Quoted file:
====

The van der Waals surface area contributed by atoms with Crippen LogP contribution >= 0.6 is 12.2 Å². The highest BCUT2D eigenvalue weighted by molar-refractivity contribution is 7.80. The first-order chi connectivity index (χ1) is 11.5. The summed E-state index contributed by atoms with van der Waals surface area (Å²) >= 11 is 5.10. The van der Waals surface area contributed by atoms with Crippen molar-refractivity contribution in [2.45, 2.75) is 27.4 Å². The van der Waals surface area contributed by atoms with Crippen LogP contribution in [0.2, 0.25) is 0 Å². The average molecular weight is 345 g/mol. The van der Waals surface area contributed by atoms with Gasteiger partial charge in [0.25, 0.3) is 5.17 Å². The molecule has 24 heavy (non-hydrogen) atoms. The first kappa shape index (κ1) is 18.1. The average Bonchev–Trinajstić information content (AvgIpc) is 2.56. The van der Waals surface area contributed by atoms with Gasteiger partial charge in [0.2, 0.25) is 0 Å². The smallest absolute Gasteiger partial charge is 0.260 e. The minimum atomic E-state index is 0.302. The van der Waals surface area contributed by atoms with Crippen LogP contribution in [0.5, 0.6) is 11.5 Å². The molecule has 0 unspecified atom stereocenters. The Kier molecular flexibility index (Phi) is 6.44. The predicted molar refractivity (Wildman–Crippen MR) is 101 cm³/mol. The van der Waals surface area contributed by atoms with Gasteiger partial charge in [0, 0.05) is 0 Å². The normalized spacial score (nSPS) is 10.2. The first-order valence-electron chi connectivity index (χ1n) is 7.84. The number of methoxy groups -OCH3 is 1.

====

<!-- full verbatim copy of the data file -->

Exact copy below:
The van der Waals surface area contributed by atoms with Crippen LogP contribution >= 0.6 is 12.2 Å². The highest BCUT2D eigenvalue weighted by molar-refractivity contribution is 7.80. The first-order chi connectivity index (χ1) is 11.5. The summed E-state index contributed by atoms with van der Waals surface area (Å²) >= 11 is 5.10. The van der Waals surface area contributed by atoms with Crippen molar-refractivity contribution in [2.45, 2.75) is 27.4 Å². The van der Waals surface area contributed by atoms with Crippen LogP contribution in [0.2, 0.25) is 0 Å². The average molecular weight is 345 g/mol. The van der Waals surface area contributed by atoms with Gasteiger partial charge in [0.25, 0.3) is 5.17 Å². The molecule has 24 heavy (non-hydrogen) atoms. The first kappa shape index (κ1) is 18.1. The average Bonchev–Trinajstić information content (AvgIpc) is 2.56. The van der Waals surface area contributed by atoms with Gasteiger partial charge in [0.2, 0.25) is 0 Å². The smallest absolute Gasteiger partial charge is 0.260 e. The minimum atomic E-state index is 0.302. The van der Waals surface area contributed by atoms with Crippen LogP contribution in [0.5, 0.6) is 11.5 Å². The molecule has 0 unspecified atom stereocenters. The Kier molecular flexibility index (Phi) is 6.44. The predicted molar refractivity (Wildman–Crippen MR) is 101 cm³/mol. The van der Waals surface area contributed by atoms with Gasteiger partial charge in [0, 0.05) is 0 Å². The normalized spacial score (nSPS) is 10.2. The first-order valence-electron chi connectivity index (χ1n) is 7.84. The number of methoxy groups -OCH3 is 1.